*Low-cost, copper-conducting nano-inks introduced*

Current copper-based inks require high sintering temperatures, and this limits their use and application on heat-sensitive surfaces.

nanotechnology 311 (photo credit: Courtesy of BIU)
nanotechnology 311
(photo credit: Courtesy of BIU)
Printed electronics have become a major technology in the electronics industry since they provide the ability to wire electronic components and circuits with ease and precision. But silver-based conductive inks are very expensive, and copper-based inks designed to replace them are not stable in air.
In addition, unlike graphic printing, metallic conductive inks require sintering – a method based on atomic diffusion for creating objects from metal and ceramic powders. In most sintering processes, the powdered material is put in a mold and then heated to a temperature below the melting point. The tiny nanoparticles can then meld together and form a continuous conductive structure.
Current copper-based inks require high sintering temperatures, and this limits their use and application on heat-sensitive surfaces.
Now, Yissum, the Hebrew University’s research and development arm, has introduced new oxidation-resistant copper nano-inks with a low sintering temperature (lower than 150 C). This makes it possible to print low-cost conductive patterns on heat-sensitive plastic substrates.
Developed by Prof. Shlomo Magdassi of the chemistry institute and the Center for Nanoscience and Nanotechnology, the new inks can be tailored for a variety of applications, including ink-jet, flexography and screen printing.
“Printed electronics opens the door to a future of electronic applications such as flexible displays, smart labels, decorative and animated posters, as well as active clothing,” said Yissum CEO Yaacov Michlin. “Thanks to this great potential, the total market for printed, organic and flexible electronics is projected to grow from $16 billion in 2013 to $76.8b. in the next 10 years,” he said.
“The copper-based nano-ink invented solves some of the major limitations that are preventing widespread use of conductive inks, and we are certain that this novel ink will become an important aspect of the growing industry of printed electronics.
With its unique properties, the novel ink is suitable for various applications including RFID-tags, solar cells, sensors and electrodes for displays.”
Yissum is now looking for partners for further development and commercialization of this invention.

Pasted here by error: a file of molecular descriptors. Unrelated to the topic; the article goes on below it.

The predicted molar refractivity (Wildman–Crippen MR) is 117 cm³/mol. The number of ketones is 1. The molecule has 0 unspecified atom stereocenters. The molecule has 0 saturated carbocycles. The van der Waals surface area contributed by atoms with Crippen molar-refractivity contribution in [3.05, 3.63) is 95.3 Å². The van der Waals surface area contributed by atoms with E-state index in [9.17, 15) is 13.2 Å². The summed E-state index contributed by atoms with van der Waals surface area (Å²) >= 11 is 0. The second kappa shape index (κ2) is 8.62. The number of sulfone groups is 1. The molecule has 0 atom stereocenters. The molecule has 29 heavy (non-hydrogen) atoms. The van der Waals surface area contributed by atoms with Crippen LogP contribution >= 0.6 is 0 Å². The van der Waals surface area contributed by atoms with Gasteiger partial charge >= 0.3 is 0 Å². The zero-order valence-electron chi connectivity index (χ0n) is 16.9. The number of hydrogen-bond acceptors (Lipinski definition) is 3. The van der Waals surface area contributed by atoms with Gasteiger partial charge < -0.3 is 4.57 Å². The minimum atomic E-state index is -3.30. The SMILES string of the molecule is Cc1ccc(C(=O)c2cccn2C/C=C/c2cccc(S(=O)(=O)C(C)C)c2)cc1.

A total of $4 million has been invested in a new center for structural biology at Haifa’s Technion-Israel Institute of Technology. The Lorry Lokey Interdisciplinary Center for Life Sciences and Engineering, together with the Russell Berrie Nanotechnology Institute at the Technion, invested the money to make it the most advanced of its kind in the Middle East.
Prof. Ada Yonath, who won the 2009 Nobel Prize in chemistry, attended the opening ceremony in March.
Dr. Hay Dvir, who heads the center, said that the new facility is a “quantum leap in the field of structural biology in Israel and will allow for more extensive interdisciplinary biomedical research at the Technion.
The state-of-the-art macromolecular crystallography instrumentation here allows for biological research at the atomic level, which has thus far been mostly studied at a few billion- dollars facilities abroad.”
Structural biology is a branch of life science that aims to understand the function of biological macromolecules – such as the tens of thousands of different proteins responsible for most of the biochemical processes in the living organism – by decoding their unique three-dimensional structure. The difficulty lies in the tiny dimensions of these molecules that cannot be resolved by visible light rays and thus are invisible by definition.
X-ray crystallography is the most powerful technique for high-resolution studies of biological molecules since the wavelength of x-rays is short enough to allow distinction of inter-atomic bonds. The new center is equipped with a “diffractometer” to illuminate crystals and measure the X-rays they scatter.
“By identifying the unique scattering of each crystal, we hope to unravel the molecular structure that gave rise to its crystal,” explained Dvir.
“Our ability to ‘see’ invisible objects is not only exciting and highly informative in itself, but also of tremendous medical importance when it comes to looking at interaction between a drug and its destination target in the body” he added.
The process of solving a three-dimensional structure can be time-consuming and challenging, and its success depends, among other things, on the brightness of the X-ray source.
The substantial improvement in the brightness of X-rays produced at the center now allows in-house, high-resolution structure determination without having to rely on external sources such as synchrotron facilities located in several places around the world, Dvir said. It is also equipped with advanced robotic systems for crystallization of biological macromolecules, as well as high-end microscopic imaging for tracking crystal growth.